Molecular recognition plays a central role in biology, and protein dynamics has been acknowledged to be important in this process. However, it is highly debated whether conformational changes happen before ligand binding to produce a binding-competent state (conformational selection) or are caused in response to ligand binding (induced fit).
Proposals for both mechanisms in protein/protein recognition have been primarily based on structural arguments. However, the distinction between them is a question of the probabilities of going via these two opposing pathways.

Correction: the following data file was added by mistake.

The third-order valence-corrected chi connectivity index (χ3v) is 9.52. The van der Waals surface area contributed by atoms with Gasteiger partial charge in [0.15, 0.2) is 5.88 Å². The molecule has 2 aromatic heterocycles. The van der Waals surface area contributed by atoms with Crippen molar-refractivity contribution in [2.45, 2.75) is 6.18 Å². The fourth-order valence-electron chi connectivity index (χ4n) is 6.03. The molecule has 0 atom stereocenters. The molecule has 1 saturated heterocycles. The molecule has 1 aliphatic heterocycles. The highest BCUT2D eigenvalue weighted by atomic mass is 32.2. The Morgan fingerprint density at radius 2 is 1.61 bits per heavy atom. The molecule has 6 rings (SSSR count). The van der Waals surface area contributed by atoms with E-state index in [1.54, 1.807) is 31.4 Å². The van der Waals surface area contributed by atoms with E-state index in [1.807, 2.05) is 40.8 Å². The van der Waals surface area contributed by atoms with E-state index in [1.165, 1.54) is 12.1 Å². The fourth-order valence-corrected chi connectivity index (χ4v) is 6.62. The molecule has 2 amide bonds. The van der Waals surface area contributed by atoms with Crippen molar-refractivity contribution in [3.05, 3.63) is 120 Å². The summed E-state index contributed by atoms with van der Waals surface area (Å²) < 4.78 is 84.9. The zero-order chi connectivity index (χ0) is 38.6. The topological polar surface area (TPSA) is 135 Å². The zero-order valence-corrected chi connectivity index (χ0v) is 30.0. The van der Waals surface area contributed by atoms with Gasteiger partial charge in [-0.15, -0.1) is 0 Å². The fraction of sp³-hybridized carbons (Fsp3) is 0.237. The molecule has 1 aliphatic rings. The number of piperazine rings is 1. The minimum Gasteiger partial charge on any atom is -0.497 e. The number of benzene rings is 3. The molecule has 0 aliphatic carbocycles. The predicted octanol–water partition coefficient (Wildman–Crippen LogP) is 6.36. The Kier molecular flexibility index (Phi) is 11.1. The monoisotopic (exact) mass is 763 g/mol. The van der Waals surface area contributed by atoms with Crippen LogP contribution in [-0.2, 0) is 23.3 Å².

Researchers present a direct demonstration of exclusive conformational selection in protein/protein recognition by measuring the flux for rhodopsin kinase binding to its regulator recoverin, an important molecular recognition in the vision system.
Using nuclear magnetic resonance (NMR) spectroscopy, stopped-flow kinetics, and isothermal titration calorimetry, they show that recoverin populates a minor conformation in solution that exposes a hydrophobic binding pocket responsible for binding rhodopsin kinase.
Protein dynamics in free recoverin limits the overall rate of binding.